If you're thinking of selling your stocks, you're not alone. According to insider tracker Form 4 Oracle, insiders at these three firms cashed in shares this week:

The week's selling


Closing Price 12/18/08

Total Value Sold

52-Week Change

Sears Holdings (NASDAQ:SHLD)




Marvell Technology Group (NASDAQ:MRVL)








Sources: Fool.com, Yahoo! Finance, Form 4 Oracle.

Insiders sell for many reasons, ranging from compensation to estate or tax planning to just plain getting out, but the reasons are rarely (if ever) given. Having said that, these are open market sales, made by executives who have 100% control over the timing of their trades. Not so at Wynn Resorts (NASDAQ:WYNN) and Dollar Tree (NASDAQ:DLTR), whose insiders have mostly been cashing in on a predetermined schedule known as a 10b5-1 trading plan.

Normally, firms that find their way here make the highlight reel because those selling exhibit good timing. Not this week. Volume is what concerns me today. Copart director Barry Rosenstein's sells are troubling because they're so ... massive. He's liquidated almost 44% of his partnership's Copart stake since the beginning of December. Rosenstein, a professional investor, is the founder of JANA Partners.

Everything must go!
But Rosenstein's selling is chump change. According to Form4Oracle, Sears Holdings insider Richard Perry, also a partnership manager, has sold off more than $60 million in stock in a week. Chairman Eddie Lampert touted his addition to the board in a 2005 press release.

"Richard Perry is an accomplished investor and businessman. Importantly, funds he manages are a significant owner of Sears Holdings shares. The Board of Directors looks forward to his contribution, advice and leadership," Lampert said at the time.

Does that advice now include selling as if the franchise is doomed? Doubtful. But our 120,000-plus Motley Fool CAPS community sees little hope:


Sears Holdings

CAPS stars (5 max)


Total ratings


Bullish ratings


Percent Bulls


Bearish ratings


Percent Bears


Bullish pitches


Bearish pitches


Data current as of Dec. 18, 2008.

"This company needs to drastically change its business model, or its going nowhere. I'm still trying to figure out why they bothered buying K-Mart if they aren't going to do anything with it?" wrote BSHumphreyll earlier this month. Continuing:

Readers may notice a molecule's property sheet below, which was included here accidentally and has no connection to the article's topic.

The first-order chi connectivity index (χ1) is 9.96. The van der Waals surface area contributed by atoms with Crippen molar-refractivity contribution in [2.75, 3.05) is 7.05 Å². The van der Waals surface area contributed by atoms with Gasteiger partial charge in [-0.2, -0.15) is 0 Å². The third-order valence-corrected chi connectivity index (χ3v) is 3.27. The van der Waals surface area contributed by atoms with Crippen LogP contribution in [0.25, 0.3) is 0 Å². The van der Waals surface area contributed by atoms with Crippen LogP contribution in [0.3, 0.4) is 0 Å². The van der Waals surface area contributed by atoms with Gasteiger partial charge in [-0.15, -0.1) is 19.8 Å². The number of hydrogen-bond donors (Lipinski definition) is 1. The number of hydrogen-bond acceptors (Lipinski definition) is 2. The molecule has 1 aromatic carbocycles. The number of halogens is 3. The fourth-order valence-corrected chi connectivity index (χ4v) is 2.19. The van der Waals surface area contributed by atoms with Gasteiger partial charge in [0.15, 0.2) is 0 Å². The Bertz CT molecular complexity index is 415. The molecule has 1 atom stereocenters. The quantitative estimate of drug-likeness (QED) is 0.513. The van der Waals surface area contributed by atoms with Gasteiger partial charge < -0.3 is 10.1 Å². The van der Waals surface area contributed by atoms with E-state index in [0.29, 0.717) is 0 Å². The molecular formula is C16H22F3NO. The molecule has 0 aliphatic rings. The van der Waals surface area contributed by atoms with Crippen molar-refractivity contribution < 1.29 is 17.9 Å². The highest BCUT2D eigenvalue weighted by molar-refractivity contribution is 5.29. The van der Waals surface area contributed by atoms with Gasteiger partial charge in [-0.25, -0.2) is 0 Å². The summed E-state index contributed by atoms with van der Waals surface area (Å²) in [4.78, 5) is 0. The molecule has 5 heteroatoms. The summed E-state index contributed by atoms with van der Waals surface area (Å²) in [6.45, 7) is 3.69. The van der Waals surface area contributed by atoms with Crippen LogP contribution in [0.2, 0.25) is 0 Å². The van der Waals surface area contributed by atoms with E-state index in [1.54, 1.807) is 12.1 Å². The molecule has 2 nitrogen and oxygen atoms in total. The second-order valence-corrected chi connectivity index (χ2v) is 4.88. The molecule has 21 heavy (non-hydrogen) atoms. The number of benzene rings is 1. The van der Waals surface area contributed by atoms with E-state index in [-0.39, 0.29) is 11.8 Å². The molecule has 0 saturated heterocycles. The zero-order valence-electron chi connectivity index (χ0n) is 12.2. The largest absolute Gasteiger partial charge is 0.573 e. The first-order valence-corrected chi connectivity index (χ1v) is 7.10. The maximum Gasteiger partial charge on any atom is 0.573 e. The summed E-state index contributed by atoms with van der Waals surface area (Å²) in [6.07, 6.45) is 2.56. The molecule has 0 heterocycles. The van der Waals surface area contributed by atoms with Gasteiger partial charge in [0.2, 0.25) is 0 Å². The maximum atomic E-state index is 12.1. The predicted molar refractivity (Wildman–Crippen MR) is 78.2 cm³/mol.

It has no chance of competing with Wal-Mart or Target at any time in the forseeable future. Why not turn K-Mart into a closeout/liquidation store and compete with Big Lots? As long as Sears continues to run in place, it's stock is going to underperform.

Most retailers face trouble this Holiday season. Gap (NYSE:GPS) is, like Sears, poised to drop, according to CAPS investors. Abysmal quarterly results don't augur well for a turnaround at Talbots (NYSE:TLB). And then there's KB Toys, which last week got wiped out completely.

Could Sears be next? Lampert's probably too smart, and too well funded, to allow that. But skeptics have good reason to be skeptical. Wrote Foolish colleague Rich Duprey in naming Sears one of the World's Scariest Stocks:

[Lampert's] use of total return swaps has seemingly failed more times than it has worked in Sears Holdings' favor, and the idea that the retailer may have been some kind of asset play with valuable real estate in prime locations has faltered as the commercial market collapsed and credit remains in a deep freeze.

Spooky, indeed.

There's your update. See you back here next week for more stocks you should avoid.

Get the inside scoop on stocks:

On Jan. 12, 2009, Fool co-founder David Gardner, Jeff Fischer, and their Motley Fool Pro team will accept new subscribers to their real-money portfolio service. Motley Fool Pro is investing $1 million of the Fool's own money in long and short positions in a range of securities, including common stocks, put and call options, and exchange-traded funds (ETFs). They also incorporate proprietary CAPS "community intelligence" data into their research. To learn more about Motley Fool Pro and to receive a private invitation to join, simply enter your email address in the box below.

This article represents the opinion of the writer, who may disagree with the “official” recommendation position of a Motley Fool premium advisory service. We’re motley! Questioning an investing thesis -- even one of our own -- helps us all think critically about investing and make decisions that help us become smarter, happier, and richer.